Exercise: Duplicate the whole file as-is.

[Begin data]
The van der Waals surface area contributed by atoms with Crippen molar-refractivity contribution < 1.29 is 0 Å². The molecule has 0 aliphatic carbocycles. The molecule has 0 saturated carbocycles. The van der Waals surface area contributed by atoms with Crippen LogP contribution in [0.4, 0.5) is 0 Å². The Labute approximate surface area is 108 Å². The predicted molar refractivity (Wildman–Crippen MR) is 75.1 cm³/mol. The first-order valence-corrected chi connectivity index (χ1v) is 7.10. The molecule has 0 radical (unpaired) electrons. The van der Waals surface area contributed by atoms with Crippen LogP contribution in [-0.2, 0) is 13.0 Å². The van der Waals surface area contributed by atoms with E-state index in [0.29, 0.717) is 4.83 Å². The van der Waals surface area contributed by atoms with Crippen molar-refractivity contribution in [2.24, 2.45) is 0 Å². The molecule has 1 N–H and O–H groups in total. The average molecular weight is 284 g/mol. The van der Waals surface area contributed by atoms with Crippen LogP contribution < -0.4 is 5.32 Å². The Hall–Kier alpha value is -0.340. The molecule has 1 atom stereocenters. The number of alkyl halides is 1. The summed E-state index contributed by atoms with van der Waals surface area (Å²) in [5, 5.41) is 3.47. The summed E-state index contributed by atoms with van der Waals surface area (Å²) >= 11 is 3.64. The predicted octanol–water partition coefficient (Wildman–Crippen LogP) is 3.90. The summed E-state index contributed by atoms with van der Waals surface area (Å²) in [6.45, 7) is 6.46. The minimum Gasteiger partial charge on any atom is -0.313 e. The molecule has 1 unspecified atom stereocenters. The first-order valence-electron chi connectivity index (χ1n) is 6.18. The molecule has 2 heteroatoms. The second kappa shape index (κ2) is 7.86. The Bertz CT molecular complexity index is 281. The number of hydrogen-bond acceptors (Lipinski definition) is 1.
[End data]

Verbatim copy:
The van der Waals surface area contributed by atoms with Crippen molar-refractivity contribution < 1.29 is 0 Å². The molecule has 0 aliphatic carbocycles. The molecule has 0 saturated carbocycles. The van der Waals surface area contributed by atoms with Crippen LogP contribution in [0.4, 0.5) is 0 Å². The Labute approximate surface area is 108 Å². The predicted molar refractivity (Wildman–Crippen MR) is 75.1 cm³/mol. The first-order valence-corrected chi connectivity index (χ1v) is 7.10. The molecule has 0 radical (unpaired) electrons. The van der Waals surface area contributed by atoms with Crippen LogP contribution in [-0.2, 0) is 13.0 Å². The van der Waals surface area contributed by atoms with E-state index in [0.29, 0.717) is 4.83 Å². The van der Waals surface area contributed by atoms with Crippen molar-refractivity contribution in [2.24, 2.45) is 0 Å². The molecule has 1 N–H and O–H groups in total. The average molecular weight is 284 g/mol. The van der Waals surface area contributed by atoms with Crippen LogP contribution < -0.4 is 5.32 Å². The Hall–Kier alpha value is -0.340. The molecule has 1 atom stereocenters. The number of alkyl halides is 1. The summed E-state index contributed by atoms with van der Waals surface area (Å²) in [5, 5.41) is 3.47. The summed E-state index contributed by atoms with van der Waals surface area (Å²) >= 11 is 3.64. The predicted octanol–water partition coefficient (Wildman–Crippen LogP) is 3.90. The summed E-state index contributed by atoms with van der Waals surface area (Å²) in [6.45, 7) is 6.46. The minimum Gasteiger partial charge on any atom is -0.313 e. The molecule has 1 unspecified atom stereocenters. The first-order valence-electron chi connectivity index (χ1n) is 6.18. The molecule has 2 heteroatoms. The second kappa shape index (κ2) is 7.86. The Bertz CT molecular complexity index is 281. The number of hydrogen-bond acceptors (Lipinski definition) is 1.